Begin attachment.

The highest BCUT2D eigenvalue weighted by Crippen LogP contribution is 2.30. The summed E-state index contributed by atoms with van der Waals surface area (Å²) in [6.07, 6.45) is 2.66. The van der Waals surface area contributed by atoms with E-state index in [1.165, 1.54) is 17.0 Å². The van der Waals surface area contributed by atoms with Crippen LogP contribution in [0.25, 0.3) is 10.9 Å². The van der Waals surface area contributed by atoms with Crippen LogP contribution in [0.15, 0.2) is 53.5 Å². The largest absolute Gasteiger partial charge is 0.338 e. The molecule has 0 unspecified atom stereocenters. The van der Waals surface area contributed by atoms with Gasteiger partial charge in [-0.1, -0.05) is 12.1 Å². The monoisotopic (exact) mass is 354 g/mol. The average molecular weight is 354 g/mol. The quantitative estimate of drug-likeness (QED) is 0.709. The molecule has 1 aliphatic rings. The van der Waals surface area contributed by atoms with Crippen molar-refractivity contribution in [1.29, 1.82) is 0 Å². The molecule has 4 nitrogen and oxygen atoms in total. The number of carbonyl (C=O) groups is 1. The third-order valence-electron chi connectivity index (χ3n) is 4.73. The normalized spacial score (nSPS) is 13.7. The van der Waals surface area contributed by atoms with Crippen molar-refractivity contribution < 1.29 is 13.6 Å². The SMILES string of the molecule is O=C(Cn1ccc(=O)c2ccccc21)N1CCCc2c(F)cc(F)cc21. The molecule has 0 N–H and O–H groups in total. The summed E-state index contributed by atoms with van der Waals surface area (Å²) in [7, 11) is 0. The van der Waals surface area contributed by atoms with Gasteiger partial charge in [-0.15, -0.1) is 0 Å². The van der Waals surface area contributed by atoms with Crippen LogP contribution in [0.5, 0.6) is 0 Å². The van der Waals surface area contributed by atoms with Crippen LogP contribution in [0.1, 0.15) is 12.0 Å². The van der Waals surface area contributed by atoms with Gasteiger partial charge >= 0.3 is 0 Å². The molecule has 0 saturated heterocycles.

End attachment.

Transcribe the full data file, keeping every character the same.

The highest BCUT2D eigenvalue weighted by Crippen LogP contribution is 2.30. The summed E-state index contributed by atoms with van der Waals surface area (Å²) in [6.07, 6.45) is 2.66. The van der Waals surface area contributed by atoms with E-state index in [1.165, 1.54) is 17.0 Å². The van der Waals surface area contributed by atoms with Crippen LogP contribution in [0.25, 0.3) is 10.9 Å². The van der Waals surface area contributed by atoms with Crippen LogP contribution in [0.15, 0.2) is 53.5 Å². The largest absolute Gasteiger partial charge is 0.338 e. The molecule has 0 unspecified atom stereocenters. The van der Waals surface area contributed by atoms with Gasteiger partial charge in [-0.1, -0.05) is 12.1 Å². The monoisotopic (exact) mass is 354 g/mol. The average molecular weight is 354 g/mol. The quantitative estimate of drug-likeness (QED) is 0.709. The molecule has 1 aliphatic rings. The van der Waals surface area contributed by atoms with Crippen molar-refractivity contribution in [1.29, 1.82) is 0 Å². The molecule has 4 nitrogen and oxygen atoms in total. The number of carbonyl (C=O) groups is 1. The third-order valence-electron chi connectivity index (χ3n) is 4.73. The normalized spacial score (nSPS) is 13.7. The van der Waals surface area contributed by atoms with Crippen molar-refractivity contribution < 1.29 is 13.6 Å². The SMILES string of the molecule is O=C(Cn1ccc(=O)c2ccccc21)N1CCCc2c(F)cc(F)cc21. The molecule has 0 N–H and O–H groups in total. The summed E-state index contributed by atoms with van der Waals surface area (Å²) in [7, 11) is 0. The van der Waals surface area contributed by atoms with Gasteiger partial charge in [-0.15, -0.1) is 0 Å². The van der Waals surface area contributed by atoms with Crippen LogP contribution in [0.5, 0.6) is 0 Å². The van der Waals surface area contributed by atoms with Crippen LogP contribution in [0.1, 0.15) is 12.0 Å². The van der Waals surface area contributed by atoms with Gasteiger partial charge >= 0.3 is 0 Å². The molecule has 0 saturated heterocycles.